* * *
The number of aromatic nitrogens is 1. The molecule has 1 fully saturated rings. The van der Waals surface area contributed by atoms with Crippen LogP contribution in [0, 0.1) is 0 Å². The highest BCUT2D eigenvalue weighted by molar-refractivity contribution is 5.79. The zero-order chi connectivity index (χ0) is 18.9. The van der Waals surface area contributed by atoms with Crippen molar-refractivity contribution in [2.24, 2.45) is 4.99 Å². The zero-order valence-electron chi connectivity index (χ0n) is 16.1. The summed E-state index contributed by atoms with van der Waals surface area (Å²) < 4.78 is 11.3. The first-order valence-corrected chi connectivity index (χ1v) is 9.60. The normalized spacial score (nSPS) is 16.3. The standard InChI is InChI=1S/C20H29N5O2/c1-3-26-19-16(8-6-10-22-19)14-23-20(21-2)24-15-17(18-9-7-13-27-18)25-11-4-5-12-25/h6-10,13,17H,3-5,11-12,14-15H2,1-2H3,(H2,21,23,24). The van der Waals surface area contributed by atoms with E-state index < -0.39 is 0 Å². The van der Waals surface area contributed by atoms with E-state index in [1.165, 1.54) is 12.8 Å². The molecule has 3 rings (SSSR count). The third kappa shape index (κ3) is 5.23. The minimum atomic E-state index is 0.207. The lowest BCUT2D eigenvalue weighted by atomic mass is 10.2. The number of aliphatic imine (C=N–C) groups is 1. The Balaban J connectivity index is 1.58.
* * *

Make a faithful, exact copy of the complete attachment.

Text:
The number of aromatic nitrogens is 1. The molecule has 1 fully saturated rings. The van der Waals surface area contributed by atoms with Crippen LogP contribution in [0, 0.1) is 0 Å². The highest BCUT2D eigenvalue weighted by molar-refractivity contribution is 5.79. The zero-order chi connectivity index (χ0) is 18.9. The van der Waals surface area contributed by atoms with Crippen molar-refractivity contribution in [2.24, 2.45) is 4.99 Å². The zero-order valence-electron chi connectivity index (χ0n) is 16.1. The summed E-state index contributed by atoms with van der Waals surface area (Å²) < 4.78 is 11.3. The first-order valence-corrected chi connectivity index (χ1v) is 9.60. The normalized spacial score (nSPS) is 16.3. The standard InChI is InChI=1S/C20H29N5O2/c1-3-26-19-16(8-6-10-22-19)14-23-20(21-2)24-15-17(18-9-7-13-27-18)25-11-4-5-12-25/h6-10,13,17H,3-5,11-12,14-15H2,1-2H3,(H2,21,23,24). The van der Waals surface area contributed by atoms with E-state index < -0.39 is 0 Å². The van der Waals surface area contributed by atoms with E-state index in [1.165, 1.54) is 12.8 Å². The molecule has 3 rings (SSSR count). The third kappa shape index (κ3) is 5.23. The minimum atomic E-state index is 0.207. The lowest BCUT2D eigenvalue weighted by atomic mass is 10.2. The number of aliphatic imine (C=N–C) groups is 1. The Balaban J connectivity index is 1.58.